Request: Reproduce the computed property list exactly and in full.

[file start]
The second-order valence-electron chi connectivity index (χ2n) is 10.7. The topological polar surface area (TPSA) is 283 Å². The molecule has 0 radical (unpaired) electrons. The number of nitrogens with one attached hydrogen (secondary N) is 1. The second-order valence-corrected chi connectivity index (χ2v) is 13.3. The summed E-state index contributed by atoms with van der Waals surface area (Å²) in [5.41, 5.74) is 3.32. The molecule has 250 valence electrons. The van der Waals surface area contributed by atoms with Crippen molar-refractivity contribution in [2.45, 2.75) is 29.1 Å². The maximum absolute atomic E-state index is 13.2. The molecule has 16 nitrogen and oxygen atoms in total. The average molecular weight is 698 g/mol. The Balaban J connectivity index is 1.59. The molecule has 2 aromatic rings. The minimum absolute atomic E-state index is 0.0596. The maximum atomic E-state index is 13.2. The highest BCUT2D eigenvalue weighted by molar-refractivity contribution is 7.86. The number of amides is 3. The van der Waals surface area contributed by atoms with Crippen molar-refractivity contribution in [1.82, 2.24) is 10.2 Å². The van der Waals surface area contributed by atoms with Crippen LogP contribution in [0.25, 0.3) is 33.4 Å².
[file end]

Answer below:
The second-order valence-electron chi connectivity index (χ2n) is 10.7. The topological polar surface area (TPSA) is 283 Å². The molecule has 0 radical (unpaired) electrons. The number of nitrogens with one attached hydrogen (secondary N) is 1. The second-order valence-corrected chi connectivity index (χ2v) is 13.3. The summed E-state index contributed by atoms with van der Waals surface area (Å²) in [5.41, 5.74) is 3.32. The molecule has 250 valence electrons. The van der Waals surface area contributed by atoms with Crippen molar-refractivity contribution in [2.45, 2.75) is 29.1 Å². The maximum absolute atomic E-state index is 13.2. The molecule has 16 nitrogen and oxygen atoms in total. The average molecular weight is 698 g/mol. The Balaban J connectivity index is 1.59. The molecule has 2 aromatic rings. The minimum absolute atomic E-state index is 0.0596. The maximum atomic E-state index is 13.2. The highest BCUT2D eigenvalue weighted by molar-refractivity contribution is 7.86. The number of amides is 3. The van der Waals surface area contributed by atoms with Crippen molar-refractivity contribution in [1.82, 2.24) is 10.2 Å². The van der Waals surface area contributed by atoms with Crippen LogP contribution in [0.25, 0.3) is 33.4 Å².